HP CEO Meg Whitman showed more than a little chutzpah on Thursday during her company's annual customer conference.
Moments after HP announced its grand new plans to compete with the Microsoft Windows operating system Whitman was thanking Microsoft for being a major sponsor of the conference and inviting the company's new CEO, Satya Nadella, on stage.
Nadella joined Whitman and Intel's new CEO Brian Krzanich for a fireside chat-style interview conducted by New York Times columnist and author, Tom Friedman.
But just before Nadella joined via video conferencing, during Whitman's keynote speech, CTO Martin Fink, head of HP Labs, showed off what HP hopes will be a game-changing new data center computer. It's internally calling that computer "The Machine."
HP is creating a lot of new technology to build The Machine, especially a new form of memory known as "memristors" which won't lose data if the power turns off (also known as "non-volatile memory").
The Machine's claim to fame is that it can process loads of information instantly while using hardly any power. HP wants this computer to replace the servers being used in today's data centers. But it also hopes the tech will become the basis for the next generation of PCs.
And The Machine will not use Windows.
In fact Fink announced on Thursday that the company is working on a brand new free and open-source operating system and is inviting universities to help research and build it.
He threw in a little dig at Microsoft when announcing the news, saying:
"We want to reignite in all of our universities around the world operating system research which we think has been dormant or stagnant for decades."
On top of that, HP is working on a brand new operating system for The Machine based on Linux. And another one based on Android, Fink continued:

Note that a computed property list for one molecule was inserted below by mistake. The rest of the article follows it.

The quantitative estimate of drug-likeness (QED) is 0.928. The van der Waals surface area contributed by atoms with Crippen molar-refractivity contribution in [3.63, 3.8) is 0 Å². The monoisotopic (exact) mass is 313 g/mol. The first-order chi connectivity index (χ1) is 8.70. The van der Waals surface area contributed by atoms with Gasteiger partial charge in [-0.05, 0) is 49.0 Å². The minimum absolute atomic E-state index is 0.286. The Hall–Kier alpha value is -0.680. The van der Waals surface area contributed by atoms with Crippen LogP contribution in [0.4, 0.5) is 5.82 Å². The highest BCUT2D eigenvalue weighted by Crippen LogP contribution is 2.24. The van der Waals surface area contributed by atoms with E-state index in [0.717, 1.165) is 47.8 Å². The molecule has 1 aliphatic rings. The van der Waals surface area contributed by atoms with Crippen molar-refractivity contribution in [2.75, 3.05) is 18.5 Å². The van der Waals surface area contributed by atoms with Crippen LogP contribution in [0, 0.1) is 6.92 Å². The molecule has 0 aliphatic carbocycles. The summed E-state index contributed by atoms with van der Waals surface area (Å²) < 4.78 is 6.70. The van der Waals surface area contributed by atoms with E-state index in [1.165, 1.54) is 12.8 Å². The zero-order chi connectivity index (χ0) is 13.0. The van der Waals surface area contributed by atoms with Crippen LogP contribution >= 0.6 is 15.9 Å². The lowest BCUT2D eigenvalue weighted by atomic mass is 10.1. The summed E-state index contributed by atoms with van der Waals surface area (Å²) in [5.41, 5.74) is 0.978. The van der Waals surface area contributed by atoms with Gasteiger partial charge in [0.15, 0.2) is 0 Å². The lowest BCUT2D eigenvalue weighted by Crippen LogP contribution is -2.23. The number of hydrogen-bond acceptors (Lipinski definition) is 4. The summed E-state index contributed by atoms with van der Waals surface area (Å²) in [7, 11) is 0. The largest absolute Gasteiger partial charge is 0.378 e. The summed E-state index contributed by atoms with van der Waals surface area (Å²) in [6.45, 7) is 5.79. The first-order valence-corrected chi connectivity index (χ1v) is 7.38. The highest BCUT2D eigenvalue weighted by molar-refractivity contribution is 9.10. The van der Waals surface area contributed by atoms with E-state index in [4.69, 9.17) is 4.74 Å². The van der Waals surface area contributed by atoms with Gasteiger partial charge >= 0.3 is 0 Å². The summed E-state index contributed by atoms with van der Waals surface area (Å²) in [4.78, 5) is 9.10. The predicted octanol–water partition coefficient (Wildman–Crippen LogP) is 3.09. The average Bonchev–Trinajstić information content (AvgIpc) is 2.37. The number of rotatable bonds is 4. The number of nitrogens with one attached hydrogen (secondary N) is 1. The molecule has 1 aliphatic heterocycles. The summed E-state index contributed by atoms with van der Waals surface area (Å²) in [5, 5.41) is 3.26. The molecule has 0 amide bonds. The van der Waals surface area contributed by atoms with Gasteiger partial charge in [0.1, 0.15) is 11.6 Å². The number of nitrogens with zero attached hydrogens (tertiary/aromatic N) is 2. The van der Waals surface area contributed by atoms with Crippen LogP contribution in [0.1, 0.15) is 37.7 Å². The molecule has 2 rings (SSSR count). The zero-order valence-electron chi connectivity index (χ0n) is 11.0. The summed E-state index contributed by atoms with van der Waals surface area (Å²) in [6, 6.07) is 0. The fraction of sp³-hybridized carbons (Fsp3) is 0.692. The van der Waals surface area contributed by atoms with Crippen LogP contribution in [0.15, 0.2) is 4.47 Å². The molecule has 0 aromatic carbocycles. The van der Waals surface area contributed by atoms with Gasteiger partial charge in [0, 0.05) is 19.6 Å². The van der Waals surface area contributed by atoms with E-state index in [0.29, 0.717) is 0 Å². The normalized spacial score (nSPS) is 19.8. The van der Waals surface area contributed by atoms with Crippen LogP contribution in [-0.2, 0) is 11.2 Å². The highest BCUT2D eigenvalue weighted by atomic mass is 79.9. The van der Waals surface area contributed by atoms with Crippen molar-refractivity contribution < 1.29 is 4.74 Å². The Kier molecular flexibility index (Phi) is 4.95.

"We are, as part of The Machine, announcing our intent to build a new operating system all open source from the ground up, optimized for non-volatile memory systems.
We also have a team that's starting from a Linux environment and stripping out all the bits we don't need. So that way you maintain ... compatibility for apps.
What if we build a version of Android? ... We have a team that's doing that, too."
Notice any operating systems not mentioned? Microsoft Windows.
You might argue that it would be difficult for HP to build an operating system based on Windows since Microsoft doesn't freely share that code. Windows is not free and open source as Linux and Android is.
You would be right.
However, when Nadella and Krzanich were on stage, Whitman pointed out how all three companies have been doing joint R&D for 30 years.
In other words, HP could be doing a joint development project with Microsoft if it wanted to.
As Whitman said about the HP, Intel, Microsoft combo, "Our partnership, the three companies, it was the defining partnership of the industry for the last 30 years ... but sometimes 30-year marriages, they need a little rejuvenation."
That rejuvenation will obviously come in the form of Linux and Android.
It's not wholly surprising that HP is building a new computer that will extricate itself from Microsoft, and potentially from Intel, too, depending on who HP chooses to fabricate its new chip.
Last year, Whitman called out Microsoft and Intel as competitors. After a disappointing quarter for the company's PC business she told Wall Street analysts:
"HP’s traditional highly profitable markets face significant disruption. Wintel devices are being challenged by ARM-based devices. ... We are seeing profound changes in the competitive landscape. ... Current partners like Intel and Microsoft are turning from partners to outright competitors."
Since then, HP has introduced new Windows 8 PCs. But it has also introduced new Google Chromebook laptops and an experimental new desktop aimed at businesses that runs Android.
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